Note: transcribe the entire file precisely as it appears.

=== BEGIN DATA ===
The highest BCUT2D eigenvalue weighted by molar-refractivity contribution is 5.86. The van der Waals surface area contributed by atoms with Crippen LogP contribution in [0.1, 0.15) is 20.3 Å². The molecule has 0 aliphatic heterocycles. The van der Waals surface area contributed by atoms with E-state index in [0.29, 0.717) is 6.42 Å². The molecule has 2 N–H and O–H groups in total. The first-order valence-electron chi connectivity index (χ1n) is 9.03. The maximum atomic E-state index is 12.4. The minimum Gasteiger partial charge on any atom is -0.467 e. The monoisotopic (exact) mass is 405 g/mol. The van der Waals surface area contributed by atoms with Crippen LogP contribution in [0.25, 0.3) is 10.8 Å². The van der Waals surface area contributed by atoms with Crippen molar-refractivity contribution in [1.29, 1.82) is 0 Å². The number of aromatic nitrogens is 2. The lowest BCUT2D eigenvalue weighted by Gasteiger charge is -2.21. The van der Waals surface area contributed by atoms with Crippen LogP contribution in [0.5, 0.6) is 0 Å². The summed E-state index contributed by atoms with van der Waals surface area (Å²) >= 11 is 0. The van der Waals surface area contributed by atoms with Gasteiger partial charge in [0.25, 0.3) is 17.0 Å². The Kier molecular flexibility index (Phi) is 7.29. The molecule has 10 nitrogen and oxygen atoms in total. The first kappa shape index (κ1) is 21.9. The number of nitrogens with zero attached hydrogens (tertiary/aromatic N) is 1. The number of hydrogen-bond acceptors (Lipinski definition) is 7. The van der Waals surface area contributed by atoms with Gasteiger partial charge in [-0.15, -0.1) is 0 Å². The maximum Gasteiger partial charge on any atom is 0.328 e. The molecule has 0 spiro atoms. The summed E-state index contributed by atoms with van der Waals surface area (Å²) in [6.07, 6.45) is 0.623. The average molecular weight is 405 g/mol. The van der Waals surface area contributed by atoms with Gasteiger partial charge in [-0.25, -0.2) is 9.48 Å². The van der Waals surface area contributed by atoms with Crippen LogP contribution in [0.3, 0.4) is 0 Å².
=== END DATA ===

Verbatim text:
The highest BCUT2D eigenvalue weighted by molar-refractivity contribution is 5.86. The van der Waals surface area contributed by atoms with Crippen LogP contribution in [0.1, 0.15) is 20.3 Å². The molecule has 0 aliphatic heterocycles. The van der Waals surface area contributed by atoms with E-state index in [0.29, 0.717) is 6.42 Å². The molecule has 2 N–H and O–H groups in total. The first-order valence-electron chi connectivity index (χ1n) is 9.03. The maximum atomic E-state index is 12.4. The minimum Gasteiger partial charge on any atom is -0.467 e. The monoisotopic (exact) mass is 405 g/mol. The van der Waals surface area contributed by atoms with Crippen LogP contribution in [0.25, 0.3) is 10.8 Å². The van der Waals surface area contributed by atoms with Crippen molar-refractivity contribution in [1.29, 1.82) is 0 Å². The number of aromatic nitrogens is 2. The lowest BCUT2D eigenvalue weighted by Gasteiger charge is -2.21. The van der Waals surface area contributed by atoms with Crippen LogP contribution in [0.5, 0.6) is 0 Å². The summed E-state index contributed by atoms with van der Waals surface area (Å²) >= 11 is 0. The van der Waals surface area contributed by atoms with Gasteiger partial charge in [0.25, 0.3) is 17.0 Å². The Kier molecular flexibility index (Phi) is 7.29. The molecule has 10 nitrogen and oxygen atoms in total. The first kappa shape index (κ1) is 21.9. The number of nitrogens with zero attached hydrogens (tertiary/aromatic N) is 1. The number of hydrogen-bond acceptors (Lipinski definition) is 7. The van der Waals surface area contributed by atoms with Gasteiger partial charge in [-0.15, -0.1) is 0 Å². The maximum Gasteiger partial charge on any atom is 0.328 e. The molecule has 0 spiro atoms. The summed E-state index contributed by atoms with van der Waals surface area (Å²) in [6.07, 6.45) is 0.623. The average molecular weight is 405 g/mol. The van der Waals surface area contributed by atoms with Gasteiger partial charge in [-0.25, -0.2) is 9.48 Å². The van der Waals surface area contributed by atoms with Crippen LogP contribution in [0.3, 0.4) is 0 Å².